The daggerboard case got framed up today. Inside of the case will be lined with outdoor carpet to make the board slide with slight friction. The hope is that the board will stay at any height you put it and that the carpet will protect the daggerboard finish. I mocked it all up on the bench first, with oversize spacers then took a bit off the spacers until the friction felt about right. Don't know how this will behave once wet and after the carpet ages a bit but I'm planning on gluing the carpet in only at the top and bottom so that it can be cut/chiseled/beaten out of the daggerboard case if tweaks are needed.
Test fit to get the inside clearance for the daggerboard just right.
Now that the bottom is on, we turned the boat over again and trimmed the bottom to the hull sides then rounded the chine to a nice radius. The hull is starting to get a bit to heavy for Kristi to turn over in the air so we carry it into the yard set it in the grass then roll. It's still pretty easy for the two of us to carry around. The bottom trimming and rounding took a good bit longer than planned, yeah I know what's new. First of all, I could not find my laminate trimming bit for the router so instead of stopping and going to the store for another one I decided to just man up and hand plane the bottom to size. In retrospect this was a mistake as it took way to long. And by the time I got the the last mm, where you have to be a bit careful to not gouge the hull sides, serious fatigue was setting in. Fortunately Sanding Queen (queue ABBA) had just gotten back from a Christmas party (no spouses yey) so she was able to come in and help finish the job :-)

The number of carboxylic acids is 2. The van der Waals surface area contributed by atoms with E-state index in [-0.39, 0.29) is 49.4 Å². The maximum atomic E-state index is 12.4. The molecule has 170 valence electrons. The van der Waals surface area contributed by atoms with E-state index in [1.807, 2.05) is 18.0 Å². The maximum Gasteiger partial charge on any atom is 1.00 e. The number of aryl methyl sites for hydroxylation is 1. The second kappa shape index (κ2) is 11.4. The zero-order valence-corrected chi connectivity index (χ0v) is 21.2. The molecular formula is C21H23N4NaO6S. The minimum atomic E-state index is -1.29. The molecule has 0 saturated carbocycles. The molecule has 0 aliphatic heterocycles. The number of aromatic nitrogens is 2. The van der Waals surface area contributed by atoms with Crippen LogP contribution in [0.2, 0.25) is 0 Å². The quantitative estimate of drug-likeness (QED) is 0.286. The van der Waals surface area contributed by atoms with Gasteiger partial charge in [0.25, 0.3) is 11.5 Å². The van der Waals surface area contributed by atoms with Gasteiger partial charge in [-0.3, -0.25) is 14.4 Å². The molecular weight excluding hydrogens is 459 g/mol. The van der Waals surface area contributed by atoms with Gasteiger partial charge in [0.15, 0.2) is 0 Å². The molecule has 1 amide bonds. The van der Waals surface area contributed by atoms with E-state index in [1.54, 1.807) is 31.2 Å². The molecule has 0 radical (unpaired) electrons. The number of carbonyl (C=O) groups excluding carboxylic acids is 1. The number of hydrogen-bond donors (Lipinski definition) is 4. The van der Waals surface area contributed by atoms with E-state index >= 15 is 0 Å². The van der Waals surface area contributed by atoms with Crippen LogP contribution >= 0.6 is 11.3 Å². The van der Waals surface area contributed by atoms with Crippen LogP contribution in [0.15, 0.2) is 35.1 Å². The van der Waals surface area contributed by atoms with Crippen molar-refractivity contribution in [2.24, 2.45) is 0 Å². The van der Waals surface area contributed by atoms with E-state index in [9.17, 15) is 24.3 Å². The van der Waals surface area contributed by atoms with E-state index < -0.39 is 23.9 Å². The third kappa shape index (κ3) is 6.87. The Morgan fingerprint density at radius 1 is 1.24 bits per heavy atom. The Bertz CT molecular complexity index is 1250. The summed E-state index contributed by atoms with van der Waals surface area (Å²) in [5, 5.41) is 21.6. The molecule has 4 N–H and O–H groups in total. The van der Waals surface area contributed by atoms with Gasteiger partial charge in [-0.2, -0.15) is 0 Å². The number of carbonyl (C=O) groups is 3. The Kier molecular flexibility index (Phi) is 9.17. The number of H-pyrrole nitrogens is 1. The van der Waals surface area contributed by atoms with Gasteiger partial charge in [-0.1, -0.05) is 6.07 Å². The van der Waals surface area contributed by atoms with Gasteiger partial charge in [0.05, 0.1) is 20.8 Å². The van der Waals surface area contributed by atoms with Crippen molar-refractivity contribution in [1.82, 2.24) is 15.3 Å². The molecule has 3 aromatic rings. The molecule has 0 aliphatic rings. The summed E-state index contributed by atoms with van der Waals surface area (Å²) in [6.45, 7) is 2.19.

You can dance, you can jive, having the time of your life
See that girl, watch that scene, dig in the sanding queen, oh yeah.....
Hull bottom trimmed, sanded and ready for epoxy coat.
Closeup of radiused chine. I find it tricky to hand sand a nice even radius in solid wood but it's a lot easier in ply as the layers act like gages. If the lines formed by the ply layers are parallel and not wavy then the radius is reasonably constant.
First coat of epoxy is on. Only one coat for now. I wanted to have the wood sealed so that it would be ding resistant. Plus I can work on the boat outside and not worry about a lttle water splashning on it. The last two coats will go on at the same time as the chines get fiberglass tape.
The bottom panel butt splice epoxy cured overnight. Today we cut and installed the bottom panel but first I had to cut limber holes in two bulkheads.
Clamped on a piece of scrap ply with a pilot hole in it to guide the hole saw.
Cutting limber hole.
All done, just a bit of sanding to clean it up.
Marking out the hull profile on the bottom panel.
Taking a break while the hull bottom outline is lofted.
Hull bottom cut out.
Hull and bottom ready for dry fit.
We propped the bottom up over the hull before applying the epoxy in an attempt to keep as much of the goo from getting all over the bottom, while positioning. We started screwing down at the bow and proceeded to the stern removing the supports as we went. This worked well.